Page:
However, when Dreger asks Brichter what he’s been up to and what he will be doing next, I thought his thoughts on web apps was worth noting:

My work for the last few years has been on the web, and honestly, it’s a breath of fresh air. Instant refreshing, surprisingly good debugging / perf tools, intrinsically multi-platform, and most importantly, open.

I find the entire concept of App Review morally questionable despite Apple’s good intentions. So I sleep better at night not being part of that anymore. Sure, the web is messy, and it’s delicate, but it’s important and good and getting better fast.

Wouldn’t be surprised if I never went back.

Strong words from someone who has made a big, big name for himself in iOS development. Welcome to the web Loren, you’ll love it here. I’ll be watching Atebits.

GoPro open sources Camera Toolkit

GoPro just updated their iOS app. In the release notes I noticed a link to their developer page wherein they’ve open sourced their Camera Toolkit for iOS and Android. Let’s hope a ton of bug fixes result so I can stop hacking mine.

Got Loop’d

It is always a pleasure to be linked to from The Loop. Yesterday, one of my posts about Photos for OS X and what I think can be done to improve it, was linked to (at my behest) by Dave Mark.

My link is in good company there. Be sure to check out the other links too.

This, in turn, spurred a few other links flowing into that post. This morning I saw this link from Benny Ling on AppleTalk from Australia. I love the internet.

E6: Verizon, iPhone SE, Yeti

The iPhone SE is for me and Yeti is changing my life.

 

Download MP3

Trying iOS, Android, and Windows

Fred Wilson:

I plan to go back to iOS when the next iPhone ships, and then back to Android six months after that. In this way, I can stay current on both operating systems and ecosystems which I think is useful in my business.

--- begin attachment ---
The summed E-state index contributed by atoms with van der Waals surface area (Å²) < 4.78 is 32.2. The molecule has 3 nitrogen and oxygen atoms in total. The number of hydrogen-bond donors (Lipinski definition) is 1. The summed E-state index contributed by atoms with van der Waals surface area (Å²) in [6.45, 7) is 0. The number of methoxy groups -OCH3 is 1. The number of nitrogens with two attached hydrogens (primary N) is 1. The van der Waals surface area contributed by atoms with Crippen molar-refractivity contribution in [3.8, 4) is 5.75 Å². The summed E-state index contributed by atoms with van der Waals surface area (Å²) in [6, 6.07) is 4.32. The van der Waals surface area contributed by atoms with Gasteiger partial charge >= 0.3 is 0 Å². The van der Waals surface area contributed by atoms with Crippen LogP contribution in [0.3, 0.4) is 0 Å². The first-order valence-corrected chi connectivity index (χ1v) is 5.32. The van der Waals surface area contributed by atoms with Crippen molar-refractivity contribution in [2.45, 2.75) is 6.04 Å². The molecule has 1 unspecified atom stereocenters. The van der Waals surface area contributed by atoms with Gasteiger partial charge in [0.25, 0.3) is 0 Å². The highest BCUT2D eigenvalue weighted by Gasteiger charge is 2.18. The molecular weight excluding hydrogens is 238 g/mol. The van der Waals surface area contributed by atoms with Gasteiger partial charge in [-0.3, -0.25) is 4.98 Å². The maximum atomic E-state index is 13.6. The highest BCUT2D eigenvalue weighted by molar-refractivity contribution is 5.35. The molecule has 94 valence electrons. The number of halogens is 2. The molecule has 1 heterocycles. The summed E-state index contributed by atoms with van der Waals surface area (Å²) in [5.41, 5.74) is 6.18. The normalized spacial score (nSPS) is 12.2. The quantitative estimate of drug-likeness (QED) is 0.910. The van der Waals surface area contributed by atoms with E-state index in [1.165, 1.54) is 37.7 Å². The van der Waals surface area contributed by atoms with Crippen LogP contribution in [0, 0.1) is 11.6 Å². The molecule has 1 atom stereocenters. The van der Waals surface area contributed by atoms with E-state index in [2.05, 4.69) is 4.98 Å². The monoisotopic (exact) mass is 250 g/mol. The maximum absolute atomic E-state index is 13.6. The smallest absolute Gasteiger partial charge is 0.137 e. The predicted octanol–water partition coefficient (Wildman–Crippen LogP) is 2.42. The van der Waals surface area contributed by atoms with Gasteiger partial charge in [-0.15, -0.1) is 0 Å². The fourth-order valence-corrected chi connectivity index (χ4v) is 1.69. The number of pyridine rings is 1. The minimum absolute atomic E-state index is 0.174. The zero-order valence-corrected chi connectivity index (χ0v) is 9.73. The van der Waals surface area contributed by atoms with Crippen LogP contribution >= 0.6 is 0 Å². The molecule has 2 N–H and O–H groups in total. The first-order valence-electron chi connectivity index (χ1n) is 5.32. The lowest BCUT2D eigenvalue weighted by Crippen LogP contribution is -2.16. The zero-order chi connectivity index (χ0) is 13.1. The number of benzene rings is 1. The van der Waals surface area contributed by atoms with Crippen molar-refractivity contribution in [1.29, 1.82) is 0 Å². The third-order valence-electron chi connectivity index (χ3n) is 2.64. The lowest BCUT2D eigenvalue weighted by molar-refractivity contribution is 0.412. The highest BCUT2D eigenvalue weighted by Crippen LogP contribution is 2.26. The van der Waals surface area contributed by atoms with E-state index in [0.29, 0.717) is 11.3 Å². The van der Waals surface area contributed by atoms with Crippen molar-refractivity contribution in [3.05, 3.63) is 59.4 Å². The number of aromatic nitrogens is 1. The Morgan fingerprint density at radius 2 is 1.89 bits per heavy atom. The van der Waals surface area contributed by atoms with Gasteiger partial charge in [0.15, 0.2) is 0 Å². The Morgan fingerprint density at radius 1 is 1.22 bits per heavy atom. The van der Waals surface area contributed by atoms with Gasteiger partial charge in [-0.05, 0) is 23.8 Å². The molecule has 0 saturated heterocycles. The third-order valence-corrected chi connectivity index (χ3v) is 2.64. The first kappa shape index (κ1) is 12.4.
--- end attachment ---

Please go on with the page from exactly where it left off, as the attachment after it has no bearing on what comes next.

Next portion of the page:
I wish I could do this again. For a time I was when we had a number of testing devices laying around. I’d pick one up and using it for a weekend here and there. During that time my eyes were opened to what was available on all platforms.

At that time Windows Phone stuck out to me as the winner over Android but iOS was still in the lead. I wrote:

Windows Phone is a much better competitor to iOS than Android currently is. It is clean, simple to use, vastly different than iOS (which is good since Android and iOS just bite off each other with each release), and really fun to play with. The problem? Official apps.

And official apps are still a problem on Windows. Windows Phone was great the way Mac OS was great for years. Microsoft just didn’t stick with it. They got beat. And now it seems like they are moving on.

It was expensive to have multiple new and up-to-date devices in service at the same time. I think our monthly bill was roughly $700 or so. Not cheap for a small business. I like Wilson’s approach a bit more. Switch between devices completely once a year or so. Perhaps I’ll find a way to do that too.

 

I’d love to see Windows Phone become the third horse in the smartphone OS race

Fred Wilson, on Android and iOS:

But I find myself rooting hard for Apple now. I sense the danger they are in and I don’t want either smartphone OS to be so dominant that we lose the level playing field we have now. It’s very important for startups, innovation, and an open mobile ecosystem for all.

It is true. Apple has been dominant for too long and in some ways Android is really beginning to creep on their turf. There are many layers to the smartphone market onion but I look at three things when I try to determine who is winning: market share, profit, number of official apps.

Each of these three categories are important and any single company can focus on any combination of the three and still be “winning” or at least competing. I think Apple has focused on design quality and number of official apps as their primary ways to maintain profitshare. And they earn the lion’s share of the money being earned in the smartphone market. I think Android has focused on low cost, “open” offerings to capture market share. And they’re obviously doing a great job at growing.